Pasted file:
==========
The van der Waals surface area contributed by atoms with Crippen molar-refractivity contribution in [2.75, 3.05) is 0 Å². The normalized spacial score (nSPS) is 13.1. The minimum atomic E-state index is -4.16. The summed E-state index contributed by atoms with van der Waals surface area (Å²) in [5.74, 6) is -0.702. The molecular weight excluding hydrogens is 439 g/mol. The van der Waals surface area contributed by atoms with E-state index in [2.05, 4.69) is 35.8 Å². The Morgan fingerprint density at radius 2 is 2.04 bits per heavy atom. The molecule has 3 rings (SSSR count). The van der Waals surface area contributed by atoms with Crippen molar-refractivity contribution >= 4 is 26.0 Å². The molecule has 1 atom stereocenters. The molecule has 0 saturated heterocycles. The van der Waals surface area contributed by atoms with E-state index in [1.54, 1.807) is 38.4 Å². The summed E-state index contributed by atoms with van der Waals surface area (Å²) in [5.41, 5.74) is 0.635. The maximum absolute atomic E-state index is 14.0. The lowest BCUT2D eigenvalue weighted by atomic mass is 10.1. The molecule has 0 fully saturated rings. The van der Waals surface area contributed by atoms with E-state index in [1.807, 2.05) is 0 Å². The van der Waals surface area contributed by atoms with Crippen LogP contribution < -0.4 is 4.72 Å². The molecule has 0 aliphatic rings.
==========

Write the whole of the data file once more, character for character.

The van der Waals surface area contributed by atoms with Crippen molar-refractivity contribution in [2.75, 3.05) is 0 Å². The normalized spacial score (nSPS) is 13.1. The minimum atomic E-state index is -4.16. The summed E-state index contributed by atoms with van der Waals surface area (Å²) in [5.74, 6) is -0.702. The molecular weight excluding hydrogens is 439 g/mol. The van der Waals surface area contributed by atoms with E-state index in [2.05, 4.69) is 35.8 Å². The Morgan fingerprint density at radius 2 is 2.04 bits per heavy atom. The molecule has 3 rings (SSSR count). The van der Waals surface area contributed by atoms with Crippen molar-refractivity contribution >= 4 is 26.0 Å². The molecule has 1 atom stereocenters. The molecule has 0 saturated heterocycles. The van der Waals surface area contributed by atoms with E-state index in [1.54, 1.807) is 38.4 Å². The summed E-state index contributed by atoms with van der Waals surface area (Å²) in [5.41, 5.74) is 0.635. The maximum absolute atomic E-state index is 14.0. The lowest BCUT2D eigenvalue weighted by atomic mass is 10.1. The molecule has 0 fully saturated rings. The van der Waals surface area contributed by atoms with E-state index in [1.807, 2.05) is 0 Å². The van der Waals surface area contributed by atoms with Crippen LogP contribution < -0.4 is 4.72 Å². The molecule has 0 aliphatic rings.